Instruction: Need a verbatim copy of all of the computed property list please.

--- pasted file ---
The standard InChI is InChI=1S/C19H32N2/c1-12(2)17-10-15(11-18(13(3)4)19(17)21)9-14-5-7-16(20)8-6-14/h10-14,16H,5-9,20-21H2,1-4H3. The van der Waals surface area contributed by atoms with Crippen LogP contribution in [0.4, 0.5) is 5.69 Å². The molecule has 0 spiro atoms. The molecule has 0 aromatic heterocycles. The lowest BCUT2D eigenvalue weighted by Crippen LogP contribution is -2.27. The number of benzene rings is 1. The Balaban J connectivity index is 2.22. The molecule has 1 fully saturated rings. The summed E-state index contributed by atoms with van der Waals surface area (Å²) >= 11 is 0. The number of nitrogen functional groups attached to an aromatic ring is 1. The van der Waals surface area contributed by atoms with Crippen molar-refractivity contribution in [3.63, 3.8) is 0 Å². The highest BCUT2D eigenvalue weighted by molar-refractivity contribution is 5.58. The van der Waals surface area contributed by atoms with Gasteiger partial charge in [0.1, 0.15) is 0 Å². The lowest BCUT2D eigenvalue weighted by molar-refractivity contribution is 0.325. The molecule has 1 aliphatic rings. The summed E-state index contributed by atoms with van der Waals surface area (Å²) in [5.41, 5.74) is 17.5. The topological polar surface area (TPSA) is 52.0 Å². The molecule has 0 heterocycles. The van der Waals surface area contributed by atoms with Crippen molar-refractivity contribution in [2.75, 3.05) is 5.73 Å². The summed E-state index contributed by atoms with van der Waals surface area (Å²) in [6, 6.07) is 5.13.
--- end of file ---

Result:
The standard InChI is InChI=1S/C19H32N2/c1-12(2)17-10-15(11-18(13(3)4)19(17)21)9-14-5-7-16(20)8-6-14/h10-14,16H,5-9,20-21H2,1-4H3. The van der Waals surface area contributed by atoms with Crippen LogP contribution in [0.4, 0.5) is 5.69 Å². The molecule has 0 spiro atoms. The molecule has 0 aromatic heterocycles. The lowest BCUT2D eigenvalue weighted by Crippen LogP contribution is -2.27. The number of benzene rings is 1. The Balaban J connectivity index is 2.22. The molecule has 1 fully saturated rings. The summed E-state index contributed by atoms with van der Waals surface area (Å²) >= 11 is 0. The number of nitrogen functional groups attached to an aromatic ring is 1. The van der Waals surface area contributed by atoms with Crippen molar-refractivity contribution in [3.63, 3.8) is 0 Å². The highest BCUT2D eigenvalue weighted by molar-refractivity contribution is 5.58. The van der Waals surface area contributed by atoms with Gasteiger partial charge in [0.1, 0.15) is 0 Å². The lowest BCUT2D eigenvalue weighted by molar-refractivity contribution is 0.325. The molecule has 1 aliphatic rings. The summed E-state index contributed by atoms with van der Waals surface area (Å²) in [5.41, 5.74) is 17.5. The topological polar surface area (TPSA) is 52.0 Å². The molecule has 0 heterocycles. The van der Waals surface area contributed by atoms with Crippen molar-refractivity contribution in [2.75, 3.05) is 5.73 Å². The summed E-state index contributed by atoms with van der Waals surface area (Å²) in [6, 6.07) is 5.13.